Benjamin Franklin is known for his strict schedule. His personal notes show that he was asleep at 10 p.m., awake at 5 a.m. — and he spent most of his waking hours working, or reviewing his tasks.

Starting a counseling practice isn’t a 40-hour a week job. Successful entrepreneurs either “Do the Franklin,” or burn the midnight oil. Or both! This is because an aspiring counselor-entrepreneur must stay relevant with the practice of counseling while learning (and executing) the myriad aspects of running a business (e.g., enacting a business plan, managing finances, setting up an office, getting the word out, etc.).

After One Year of Private Practice Hustle …

Once you’ve “done the Franklin,” for about a year, you’ll notice some changes. Your phone is ringing, and your caseload is filling! People will tell you that they’ve read your articles, or saw you on the news. New clients will tell you that they heard you speak, or watched a YouTube video of one of your talks. New clients will tell you that another client, to whom you provided great care and service, referred them!

If all goes well, at some point in year two your caseload will reach 35 sessions per week. At 35 sessions, you’re with clients 26.25 hours per week. You spend 13.75 hours per week on clinical notes and managing your one-office company. You’re working a comfortable 40-hours per week, and bringing home net earnings of six figures per year.

Your private practice is thriving(!), and you have options:

1. Stay small
While nothing needs to change, there are several options for your small practice to consider.

2. Hire administrative help
Perhaps there are some tasks you wish to delegate: reception and scheduling, billing and bookkeeping, or general office upkeep. This can sometimes be done without reducing net profit.

If a counselor earns $65 per clinical hour, as long as an employee (a) costs less than $65 an hour, and (b) completes their tasks efficiently, an increase in the counselor’s caseload could compensate for the administrative costs. This approach won’t reduce the counselor’s workweek, but will allow the counselor to trade administrative tasks for clinical work.

3. Raise your rates
Your caseload is full, and you’re even turning some clients away because you’re too full to schedule them. You may have the luxury of raising your rates. This is supply and demand: There is limited supply of you, and there’s overwhelming demand.

By raising rates, you will reduce demand—so finding a balance is important. Don’t overdo it! Raise prices slowly, for new clients only. Or raise rates for your most desirable appointment times (Note: If you accept insurance, you will need to provide services at your contracted rate. However, one can reserve premium times for the highest paying insurance companies, or block out some times for cash-only clients.).

4. Get big
Perhaps, after years of counseling, you decide that spending the majority of your workweek in session with clients isn’t for you. Or, you decide that you want to capitalize on your practice’s extra client leads, without raising prices. A desirable option may be to bring on another counselor.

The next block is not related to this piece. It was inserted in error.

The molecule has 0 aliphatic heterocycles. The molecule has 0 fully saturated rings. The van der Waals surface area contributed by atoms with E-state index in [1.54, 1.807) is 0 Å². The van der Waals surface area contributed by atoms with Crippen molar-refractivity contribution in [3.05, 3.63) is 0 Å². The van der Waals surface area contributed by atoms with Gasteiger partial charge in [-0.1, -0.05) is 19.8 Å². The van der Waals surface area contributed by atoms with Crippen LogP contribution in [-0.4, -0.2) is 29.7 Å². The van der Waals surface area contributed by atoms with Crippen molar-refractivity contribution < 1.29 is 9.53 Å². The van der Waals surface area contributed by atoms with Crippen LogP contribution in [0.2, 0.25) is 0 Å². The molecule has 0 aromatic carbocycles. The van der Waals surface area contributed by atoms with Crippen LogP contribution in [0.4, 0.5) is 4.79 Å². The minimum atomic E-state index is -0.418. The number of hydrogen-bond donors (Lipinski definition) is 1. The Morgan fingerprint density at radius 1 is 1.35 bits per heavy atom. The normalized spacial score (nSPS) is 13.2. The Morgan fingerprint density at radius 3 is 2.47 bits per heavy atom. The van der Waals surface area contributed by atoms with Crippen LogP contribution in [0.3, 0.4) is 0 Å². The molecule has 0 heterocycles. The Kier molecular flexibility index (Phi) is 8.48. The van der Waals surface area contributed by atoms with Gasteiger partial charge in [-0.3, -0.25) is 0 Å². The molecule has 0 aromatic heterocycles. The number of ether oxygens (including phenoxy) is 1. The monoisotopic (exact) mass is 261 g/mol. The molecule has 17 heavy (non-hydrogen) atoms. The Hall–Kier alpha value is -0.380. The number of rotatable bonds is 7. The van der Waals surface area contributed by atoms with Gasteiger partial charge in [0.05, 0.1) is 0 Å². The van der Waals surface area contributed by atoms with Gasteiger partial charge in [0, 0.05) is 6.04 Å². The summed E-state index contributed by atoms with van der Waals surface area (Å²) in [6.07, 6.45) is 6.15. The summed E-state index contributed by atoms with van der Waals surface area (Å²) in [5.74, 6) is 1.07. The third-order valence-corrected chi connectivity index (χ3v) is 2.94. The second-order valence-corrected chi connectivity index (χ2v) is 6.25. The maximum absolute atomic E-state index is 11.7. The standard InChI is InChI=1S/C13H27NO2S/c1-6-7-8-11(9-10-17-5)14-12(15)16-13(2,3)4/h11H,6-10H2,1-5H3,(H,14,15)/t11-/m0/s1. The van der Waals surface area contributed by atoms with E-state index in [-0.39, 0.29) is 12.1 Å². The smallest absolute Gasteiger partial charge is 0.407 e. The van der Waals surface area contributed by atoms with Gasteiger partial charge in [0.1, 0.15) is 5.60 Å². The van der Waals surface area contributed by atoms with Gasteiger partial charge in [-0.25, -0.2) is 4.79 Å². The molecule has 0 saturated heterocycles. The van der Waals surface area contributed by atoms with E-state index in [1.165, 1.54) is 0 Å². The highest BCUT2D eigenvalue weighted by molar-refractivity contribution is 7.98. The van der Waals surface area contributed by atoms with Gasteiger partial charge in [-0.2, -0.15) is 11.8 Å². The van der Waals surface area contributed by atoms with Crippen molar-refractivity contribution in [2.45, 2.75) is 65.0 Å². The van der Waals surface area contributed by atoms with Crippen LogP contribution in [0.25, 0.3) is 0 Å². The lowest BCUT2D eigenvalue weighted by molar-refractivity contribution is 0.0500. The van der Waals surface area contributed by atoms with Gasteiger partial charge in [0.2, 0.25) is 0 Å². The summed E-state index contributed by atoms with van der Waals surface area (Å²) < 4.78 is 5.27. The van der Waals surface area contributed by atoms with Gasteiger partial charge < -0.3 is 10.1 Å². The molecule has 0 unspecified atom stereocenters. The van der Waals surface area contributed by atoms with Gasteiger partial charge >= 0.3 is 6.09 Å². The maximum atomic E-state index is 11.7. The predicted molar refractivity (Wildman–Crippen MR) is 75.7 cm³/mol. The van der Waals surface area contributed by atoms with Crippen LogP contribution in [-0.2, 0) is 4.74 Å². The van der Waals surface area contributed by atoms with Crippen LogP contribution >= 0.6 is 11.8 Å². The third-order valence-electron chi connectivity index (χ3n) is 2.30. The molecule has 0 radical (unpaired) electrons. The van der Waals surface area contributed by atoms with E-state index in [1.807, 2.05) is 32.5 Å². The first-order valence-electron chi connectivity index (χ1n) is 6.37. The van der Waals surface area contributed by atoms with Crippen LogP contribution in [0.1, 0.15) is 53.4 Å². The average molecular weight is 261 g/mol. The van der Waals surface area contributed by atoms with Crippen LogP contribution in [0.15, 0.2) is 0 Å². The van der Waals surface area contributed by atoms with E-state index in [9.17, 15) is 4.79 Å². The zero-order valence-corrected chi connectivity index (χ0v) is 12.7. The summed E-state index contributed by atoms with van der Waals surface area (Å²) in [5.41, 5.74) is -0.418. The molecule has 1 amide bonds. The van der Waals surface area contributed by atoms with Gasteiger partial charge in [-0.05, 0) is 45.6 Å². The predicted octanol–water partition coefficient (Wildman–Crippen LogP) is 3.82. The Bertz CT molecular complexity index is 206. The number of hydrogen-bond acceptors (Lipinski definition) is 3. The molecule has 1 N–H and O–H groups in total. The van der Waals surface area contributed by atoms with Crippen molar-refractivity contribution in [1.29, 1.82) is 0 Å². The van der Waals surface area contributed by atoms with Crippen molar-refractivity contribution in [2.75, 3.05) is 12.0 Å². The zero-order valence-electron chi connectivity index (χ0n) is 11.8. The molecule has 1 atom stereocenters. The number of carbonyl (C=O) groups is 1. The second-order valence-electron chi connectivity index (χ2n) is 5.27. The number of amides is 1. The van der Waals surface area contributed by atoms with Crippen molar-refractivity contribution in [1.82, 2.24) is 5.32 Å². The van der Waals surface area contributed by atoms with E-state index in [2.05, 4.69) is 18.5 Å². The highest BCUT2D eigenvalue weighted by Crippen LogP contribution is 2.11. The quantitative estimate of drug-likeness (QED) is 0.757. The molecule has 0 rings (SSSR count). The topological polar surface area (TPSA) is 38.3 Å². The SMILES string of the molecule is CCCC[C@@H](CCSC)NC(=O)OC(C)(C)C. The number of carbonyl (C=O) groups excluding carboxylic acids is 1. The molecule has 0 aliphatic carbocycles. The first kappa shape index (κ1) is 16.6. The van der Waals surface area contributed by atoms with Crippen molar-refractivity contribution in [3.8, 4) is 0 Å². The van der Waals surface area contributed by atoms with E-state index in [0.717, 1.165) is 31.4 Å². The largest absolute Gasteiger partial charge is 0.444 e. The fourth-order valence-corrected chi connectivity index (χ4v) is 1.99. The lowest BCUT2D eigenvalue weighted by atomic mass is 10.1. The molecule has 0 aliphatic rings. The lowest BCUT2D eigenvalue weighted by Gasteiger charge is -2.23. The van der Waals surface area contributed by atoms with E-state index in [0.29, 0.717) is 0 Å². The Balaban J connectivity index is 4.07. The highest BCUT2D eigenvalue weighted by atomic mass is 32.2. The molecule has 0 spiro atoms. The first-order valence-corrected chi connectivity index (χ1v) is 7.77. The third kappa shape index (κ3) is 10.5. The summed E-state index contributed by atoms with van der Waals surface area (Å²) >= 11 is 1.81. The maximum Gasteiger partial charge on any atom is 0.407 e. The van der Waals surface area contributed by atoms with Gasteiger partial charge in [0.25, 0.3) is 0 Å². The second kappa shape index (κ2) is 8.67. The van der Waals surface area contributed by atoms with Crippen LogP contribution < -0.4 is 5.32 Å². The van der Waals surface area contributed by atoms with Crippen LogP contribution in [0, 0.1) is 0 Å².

5. Bring on another counselor
Bringing on a counselor to work in your practice is a big decision (and responsibility), as it involves much more than funneling surplus client leads. For many, to execute this well, one will need to transition from full-time clinician to full-time manager. Counselors expect a lot in exchange for a split of their session fees.

Traditionally, a practice will provide:

    • Office space

Two counselors sharing one office won’t work. Even if one counselor is part-time, there will be scheduling conflicts during the most desirable session hours.

    • Ample leads:

The attrition rate for clients is around eight sessions. Therefore, a counselor needs 4.5 new clients a week to build and maintain a full caseload.

    • Billing/credentialing:

Reliable, timely medical billing is crucial. Also, even if a counselor is previously paneled with insurance companies, additional credentialing is necessary to allow him/her to bill through your practice.

    • Reception and Scheduling:

Counselors expect a high level of front-end administrative help. Printing forms, ordering supplies, and other office tasks are often the responsibility of the practice.

    • Insurance:

To recruit great counselors, consider a 50 percent split on health insurance, and 100 percent of professional liability insurance.

    • Community:

Counselors often wish to be part of a community, and even seasoned clinicians expect the practice to offer some clinical supervision.

Changing from a solo-practice to a group practice isn’t a small change; it’s the start of a new business (with more risk, and more reward). Get ready for a new journey, and to again “Do the Franklin!”

Solo or Group Practice — which is right for you? Tell us what you think in the comments section below!
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Anthony Centore

Anthony Centore Ph.D. is Founder and CEO at Thriveworks--a counseling practice, focused on premium client care, with 240+ locations across the USA. He is Private Practice Consultant for the American Counseling Association, columnist for Counseling Today magazine, and Author of How to Thrive in Counseling Private Practice. Anthony is a multistate Licensed Professional Counselor and has been quoted in national media sources including The Boston Globe, Chicago Tribune, and CBS Sunday Morning.

Check out “Leaving Depression Behind: An Interactive, Choose Your Path Book” written by AJ Centore and Taylor Bennett."